A monoculture is the farming of one crop in a single area. The advantages of this process are three-fold. First, a single type of crop allows for the mechanization of the various farming process that goes into planting and harvesting foods. Heavy machinery replaces the hands of people and therefore increases the amount of possible cultivated food and the speed at which it occurs. We, as a species, prefer this method of farming because it allows us to feed the large and demanding global population we have today. Without it, we could not sustain the seven and a half billion people we have today. Second, uniformity in crops means that care of these large monocultures is kept low. This means that farmers don't need to have multiple different sprays and chemicals needed to combat disease and pests. A single product can be used for every need. Also having single crops in one field prevents the outcrossing of two species to create hybrids or new species. Third, monocultures can be cultivated by heavy machinery in large single batches and don't require separation by hand. The later processing of the food can also be industrialized from both the amount of volume brought in and the lack of contamination from another crop.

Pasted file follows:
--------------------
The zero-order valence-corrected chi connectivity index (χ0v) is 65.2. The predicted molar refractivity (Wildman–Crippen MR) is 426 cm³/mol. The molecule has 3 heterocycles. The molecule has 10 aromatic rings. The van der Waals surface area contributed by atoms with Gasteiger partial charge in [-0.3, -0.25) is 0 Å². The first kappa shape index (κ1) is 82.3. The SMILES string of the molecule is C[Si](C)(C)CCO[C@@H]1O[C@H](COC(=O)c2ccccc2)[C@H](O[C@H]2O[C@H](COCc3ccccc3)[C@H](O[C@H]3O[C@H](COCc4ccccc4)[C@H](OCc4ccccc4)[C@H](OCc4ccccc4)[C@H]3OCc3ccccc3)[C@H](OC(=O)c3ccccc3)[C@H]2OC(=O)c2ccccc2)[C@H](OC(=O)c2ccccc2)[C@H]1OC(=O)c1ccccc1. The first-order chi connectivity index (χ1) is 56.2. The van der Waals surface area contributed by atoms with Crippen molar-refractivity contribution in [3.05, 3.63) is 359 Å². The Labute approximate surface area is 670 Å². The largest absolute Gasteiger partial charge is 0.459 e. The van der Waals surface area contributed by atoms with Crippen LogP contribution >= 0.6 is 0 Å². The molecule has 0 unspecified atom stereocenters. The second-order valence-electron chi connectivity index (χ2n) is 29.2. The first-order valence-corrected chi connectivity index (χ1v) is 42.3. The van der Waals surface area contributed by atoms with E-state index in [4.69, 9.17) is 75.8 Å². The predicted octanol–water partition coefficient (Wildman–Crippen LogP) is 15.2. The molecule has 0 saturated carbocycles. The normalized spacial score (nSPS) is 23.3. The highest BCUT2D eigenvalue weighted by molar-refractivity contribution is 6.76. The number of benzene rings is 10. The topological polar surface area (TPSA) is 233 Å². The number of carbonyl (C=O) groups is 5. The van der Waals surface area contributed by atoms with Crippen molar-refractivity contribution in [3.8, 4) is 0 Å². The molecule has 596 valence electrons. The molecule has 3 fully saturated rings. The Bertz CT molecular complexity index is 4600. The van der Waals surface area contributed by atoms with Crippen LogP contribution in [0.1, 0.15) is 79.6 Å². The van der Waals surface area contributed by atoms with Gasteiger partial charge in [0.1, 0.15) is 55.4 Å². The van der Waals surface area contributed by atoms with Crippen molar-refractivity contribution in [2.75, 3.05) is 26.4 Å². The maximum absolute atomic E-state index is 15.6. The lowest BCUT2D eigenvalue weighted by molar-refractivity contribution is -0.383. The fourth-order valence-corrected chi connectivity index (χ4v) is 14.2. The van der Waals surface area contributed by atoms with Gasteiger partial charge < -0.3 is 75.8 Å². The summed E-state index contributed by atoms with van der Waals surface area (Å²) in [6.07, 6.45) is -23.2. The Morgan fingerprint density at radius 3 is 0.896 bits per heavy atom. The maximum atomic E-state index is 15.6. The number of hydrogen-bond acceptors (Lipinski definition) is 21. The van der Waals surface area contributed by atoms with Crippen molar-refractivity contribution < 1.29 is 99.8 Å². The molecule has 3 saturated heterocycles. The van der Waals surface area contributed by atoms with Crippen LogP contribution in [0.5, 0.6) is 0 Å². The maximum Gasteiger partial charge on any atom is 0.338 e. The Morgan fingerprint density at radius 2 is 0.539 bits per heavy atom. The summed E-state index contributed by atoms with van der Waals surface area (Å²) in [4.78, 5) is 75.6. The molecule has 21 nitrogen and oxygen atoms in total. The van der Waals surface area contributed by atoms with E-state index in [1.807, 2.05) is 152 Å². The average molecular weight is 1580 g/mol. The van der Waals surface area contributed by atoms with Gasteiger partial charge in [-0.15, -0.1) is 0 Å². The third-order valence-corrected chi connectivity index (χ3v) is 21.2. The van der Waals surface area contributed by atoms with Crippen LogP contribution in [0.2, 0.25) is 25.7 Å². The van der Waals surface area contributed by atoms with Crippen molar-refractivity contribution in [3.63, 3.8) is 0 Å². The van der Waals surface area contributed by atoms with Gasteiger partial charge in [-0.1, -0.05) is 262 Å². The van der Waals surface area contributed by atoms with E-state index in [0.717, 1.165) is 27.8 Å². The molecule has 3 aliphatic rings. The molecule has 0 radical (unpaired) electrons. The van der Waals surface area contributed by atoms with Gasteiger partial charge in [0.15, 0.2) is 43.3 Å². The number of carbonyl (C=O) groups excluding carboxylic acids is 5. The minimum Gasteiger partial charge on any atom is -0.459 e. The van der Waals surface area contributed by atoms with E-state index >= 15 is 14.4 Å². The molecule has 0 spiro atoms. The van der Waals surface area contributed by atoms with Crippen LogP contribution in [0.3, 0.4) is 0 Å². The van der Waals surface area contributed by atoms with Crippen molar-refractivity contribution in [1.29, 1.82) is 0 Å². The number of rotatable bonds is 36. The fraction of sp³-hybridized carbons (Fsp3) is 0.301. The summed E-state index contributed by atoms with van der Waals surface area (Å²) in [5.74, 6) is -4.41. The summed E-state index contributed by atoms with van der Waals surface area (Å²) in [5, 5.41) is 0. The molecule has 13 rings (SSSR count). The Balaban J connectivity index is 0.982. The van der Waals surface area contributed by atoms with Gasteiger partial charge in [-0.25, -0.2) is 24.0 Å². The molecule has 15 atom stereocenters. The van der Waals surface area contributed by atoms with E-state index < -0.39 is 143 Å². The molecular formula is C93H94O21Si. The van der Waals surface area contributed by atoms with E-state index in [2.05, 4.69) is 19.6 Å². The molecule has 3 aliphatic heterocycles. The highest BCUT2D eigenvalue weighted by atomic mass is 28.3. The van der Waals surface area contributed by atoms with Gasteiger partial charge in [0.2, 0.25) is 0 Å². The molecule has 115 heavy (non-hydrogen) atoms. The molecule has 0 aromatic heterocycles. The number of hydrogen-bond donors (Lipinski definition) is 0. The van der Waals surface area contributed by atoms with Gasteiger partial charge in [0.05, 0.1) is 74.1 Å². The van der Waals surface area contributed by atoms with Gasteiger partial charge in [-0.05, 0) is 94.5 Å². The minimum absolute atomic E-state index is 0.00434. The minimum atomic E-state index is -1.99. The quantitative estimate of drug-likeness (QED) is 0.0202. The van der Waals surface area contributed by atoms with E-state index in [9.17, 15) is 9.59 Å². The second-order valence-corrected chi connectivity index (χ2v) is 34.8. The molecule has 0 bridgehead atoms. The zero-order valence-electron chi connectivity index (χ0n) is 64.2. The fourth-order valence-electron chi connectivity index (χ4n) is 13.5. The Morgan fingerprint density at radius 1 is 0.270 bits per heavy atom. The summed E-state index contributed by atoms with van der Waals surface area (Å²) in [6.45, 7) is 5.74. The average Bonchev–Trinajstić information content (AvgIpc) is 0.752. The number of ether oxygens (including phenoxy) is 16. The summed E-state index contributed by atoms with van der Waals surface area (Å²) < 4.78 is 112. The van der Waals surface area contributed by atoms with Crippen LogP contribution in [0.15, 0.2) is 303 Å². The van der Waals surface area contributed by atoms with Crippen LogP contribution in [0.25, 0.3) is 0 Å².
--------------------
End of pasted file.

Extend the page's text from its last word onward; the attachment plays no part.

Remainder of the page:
There are two key disadvantages to monocultures. First, a monoculture has increased susceptibility to disease. In a field of a single plant, the likelihood of a disease event where the entirety of a crop becomes wiped out is fairly high. A single new pathogen unknown to the plant's defense systems could infect one and eventually all the plants. Unfortunately, plants do not have an adaptive immune system so when a new pathogen is present they cannot defend themselves. If every plant in a field were to be identical and susceptible to a disease, then they all die. Second, a monoculture loses landrace diversity. Landrace diversity is the diversity of crops grown in one area. Similar to disease susceptibility, a decrease in heterozygosity prevents new beneficial mutations or hybrids from developing. A loss in ecological diversity can severely impact an ecosystem that may rely on disappearing species.